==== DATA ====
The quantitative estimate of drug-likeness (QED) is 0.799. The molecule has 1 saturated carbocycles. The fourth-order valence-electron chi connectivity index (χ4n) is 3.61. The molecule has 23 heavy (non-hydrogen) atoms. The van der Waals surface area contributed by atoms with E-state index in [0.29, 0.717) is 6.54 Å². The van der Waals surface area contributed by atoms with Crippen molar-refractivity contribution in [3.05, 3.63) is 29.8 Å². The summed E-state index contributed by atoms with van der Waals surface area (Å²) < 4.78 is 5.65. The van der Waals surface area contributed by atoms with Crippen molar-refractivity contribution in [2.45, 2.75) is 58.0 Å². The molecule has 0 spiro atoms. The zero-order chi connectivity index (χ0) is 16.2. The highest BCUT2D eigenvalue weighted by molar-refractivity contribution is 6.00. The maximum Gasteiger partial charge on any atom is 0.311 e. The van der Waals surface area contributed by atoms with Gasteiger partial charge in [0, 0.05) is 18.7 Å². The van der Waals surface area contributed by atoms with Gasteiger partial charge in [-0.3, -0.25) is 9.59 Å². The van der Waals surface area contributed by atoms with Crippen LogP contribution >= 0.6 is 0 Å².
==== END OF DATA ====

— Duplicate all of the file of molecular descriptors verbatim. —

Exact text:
The quantitative estimate of drug-likeness (QED) is 0.799. The molecule has 1 saturated carbocycles. The fourth-order valence-electron chi connectivity index (χ4n) is 3.61. The molecule has 23 heavy (non-hydrogen) atoms. The van der Waals surface area contributed by atoms with E-state index in [0.29, 0.717) is 6.54 Å². The van der Waals surface area contributed by atoms with Crippen molar-refractivity contribution in [3.05, 3.63) is 29.8 Å². The summed E-state index contributed by atoms with van der Waals surface area (Å²) < 4.78 is 5.65. The van der Waals surface area contributed by atoms with Crippen molar-refractivity contribution in [2.45, 2.75) is 58.0 Å². The molecule has 0 spiro atoms. The zero-order chi connectivity index (χ0) is 16.2. The highest BCUT2D eigenvalue weighted by molar-refractivity contribution is 6.00. The maximum Gasteiger partial charge on any atom is 0.311 e. The van der Waals surface area contributed by atoms with Gasteiger partial charge in [0, 0.05) is 18.7 Å². The van der Waals surface area contributed by atoms with Gasteiger partial charge in [-0.3, -0.25) is 9.59 Å². The van der Waals surface area contributed by atoms with Crippen LogP contribution >= 0.6 is 0 Å².